PR is all around us. The average person does not understand the purpose, methods and effect of public relations even though they encounter it or read about it every day. Pick up any daily newspaper and read the articles with a discerning eye and you'll realize that PR is at work behind the scenes of many stories--not just to get the publicity either.
Case in point--this interesting article in the Muskegon Chronicle about the local transit system educating residents--of ALL types--about the ease and benefit of using the bus service.
Again, it's not just that there's a story in the paper about this. Look at the fundamental PR involved when you read the story carefully. People in Muskegon are probably aware of the bus. The problem is one of attitude, which results in not enough action--riding the bus. To address this, local officials did not merely send out news releases or do other forms of "get the word out, raise awareness" communication tactics. They actually got together with people and offered "how to ride the bus" workshops. Funny. Smart.
This is great PR because it demonstrates that PR is about relationships. It also shows smart strategy in getting people to overcome their attitude and maybe change their behavior not by reading about something, but by experiencing it first hand. That's also a distinction between image and reputation by the way--the latter is dependent on experience, not well-written words. Although the Muskegon official quoted in the piece certainly had his speaking points ready--evidenced in a bullet list in the article.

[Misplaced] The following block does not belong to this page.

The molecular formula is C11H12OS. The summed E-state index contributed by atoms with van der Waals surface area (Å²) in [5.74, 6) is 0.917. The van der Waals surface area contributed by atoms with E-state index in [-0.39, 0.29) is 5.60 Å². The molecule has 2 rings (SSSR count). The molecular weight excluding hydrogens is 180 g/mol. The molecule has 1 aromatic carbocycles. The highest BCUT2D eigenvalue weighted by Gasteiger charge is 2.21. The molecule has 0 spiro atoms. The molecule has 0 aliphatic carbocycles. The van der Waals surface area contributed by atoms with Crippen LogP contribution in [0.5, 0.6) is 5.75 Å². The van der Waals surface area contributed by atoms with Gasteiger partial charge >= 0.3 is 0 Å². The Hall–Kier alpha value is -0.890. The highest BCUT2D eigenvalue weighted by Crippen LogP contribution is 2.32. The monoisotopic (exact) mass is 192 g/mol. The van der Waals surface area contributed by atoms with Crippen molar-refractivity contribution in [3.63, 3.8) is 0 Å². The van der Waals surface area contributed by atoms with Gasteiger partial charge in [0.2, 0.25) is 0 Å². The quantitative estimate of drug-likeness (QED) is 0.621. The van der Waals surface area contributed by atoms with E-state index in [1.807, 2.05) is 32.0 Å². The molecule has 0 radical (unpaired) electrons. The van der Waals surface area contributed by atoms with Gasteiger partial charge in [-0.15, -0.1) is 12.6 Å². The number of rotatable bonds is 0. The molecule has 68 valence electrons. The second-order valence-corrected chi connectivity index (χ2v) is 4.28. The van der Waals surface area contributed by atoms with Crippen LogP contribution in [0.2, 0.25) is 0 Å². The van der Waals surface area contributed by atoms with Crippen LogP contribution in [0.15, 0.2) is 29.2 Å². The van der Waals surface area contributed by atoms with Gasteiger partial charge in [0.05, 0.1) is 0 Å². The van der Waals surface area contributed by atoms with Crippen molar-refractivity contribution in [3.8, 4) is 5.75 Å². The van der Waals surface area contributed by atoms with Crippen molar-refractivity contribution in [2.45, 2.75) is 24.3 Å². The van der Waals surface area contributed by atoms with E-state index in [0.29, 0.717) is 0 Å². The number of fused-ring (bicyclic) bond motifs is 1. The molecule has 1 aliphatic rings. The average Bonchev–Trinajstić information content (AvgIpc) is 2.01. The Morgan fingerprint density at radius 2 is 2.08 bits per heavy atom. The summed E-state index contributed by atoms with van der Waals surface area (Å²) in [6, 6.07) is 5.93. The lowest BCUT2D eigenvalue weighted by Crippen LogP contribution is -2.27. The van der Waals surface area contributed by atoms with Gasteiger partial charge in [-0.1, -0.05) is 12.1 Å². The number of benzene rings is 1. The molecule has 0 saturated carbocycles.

While the folks in Muskegon who came up with the idea for the experience opportunity probably did so intuitively, it is also evidence of theory in action. Diffusion of Innovation Theory, in particular, predicts that people will adopt new ideas because of trialability, which is another way of saying having an experience. As I tell my students, theory, as an explainer and predictor of human behavior, is so practical in a strategic sense.
I wonder if, as local bus ridership increases, the regional bus system being planned has a better chance of success. By coincidence, I wrote about the bus system in my monthly column for the Grand Haven Tribune, which is posted on my other blog, Pierpoints.